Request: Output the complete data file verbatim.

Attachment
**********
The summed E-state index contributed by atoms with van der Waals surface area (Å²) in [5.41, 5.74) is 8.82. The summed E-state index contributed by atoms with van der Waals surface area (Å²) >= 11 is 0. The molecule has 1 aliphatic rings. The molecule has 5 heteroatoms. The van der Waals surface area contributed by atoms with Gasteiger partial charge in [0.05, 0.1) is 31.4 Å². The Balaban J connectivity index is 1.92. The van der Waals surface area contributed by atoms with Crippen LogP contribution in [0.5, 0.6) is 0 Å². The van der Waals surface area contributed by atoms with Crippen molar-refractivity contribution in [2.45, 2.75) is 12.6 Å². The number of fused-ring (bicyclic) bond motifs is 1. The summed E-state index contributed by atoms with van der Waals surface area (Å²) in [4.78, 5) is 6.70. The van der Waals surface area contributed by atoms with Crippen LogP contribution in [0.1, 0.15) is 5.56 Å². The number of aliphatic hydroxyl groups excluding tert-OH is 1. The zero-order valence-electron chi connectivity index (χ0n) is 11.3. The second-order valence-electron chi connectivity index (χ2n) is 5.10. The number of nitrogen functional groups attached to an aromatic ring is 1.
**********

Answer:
The summed E-state index contributed by atoms with van der Waals surface area (Å²) in [5.41, 5.74) is 8.82. The summed E-state index contributed by atoms with van der Waals surface area (Å²) >= 11 is 0. The molecule has 1 aliphatic rings. The molecule has 5 heteroatoms. The van der Waals surface area contributed by atoms with Gasteiger partial charge in [0.05, 0.1) is 31.4 Å². The Balaban J connectivity index is 1.92. The van der Waals surface area contributed by atoms with Crippen LogP contribution in [0.5, 0.6) is 0 Å². The van der Waals surface area contributed by atoms with Crippen molar-refractivity contribution in [2.45, 2.75) is 12.6 Å². The number of fused-ring (bicyclic) bond motifs is 1. The summed E-state index contributed by atoms with van der Waals surface area (Å²) in [4.78, 5) is 6.70. The van der Waals surface area contributed by atoms with Crippen LogP contribution in [0.1, 0.15) is 5.56 Å². The number of aliphatic hydroxyl groups excluding tert-OH is 1. The zero-order valence-electron chi connectivity index (χ0n) is 11.3. The second-order valence-electron chi connectivity index (χ2n) is 5.10. The number of nitrogen functional groups attached to an aromatic ring is 1.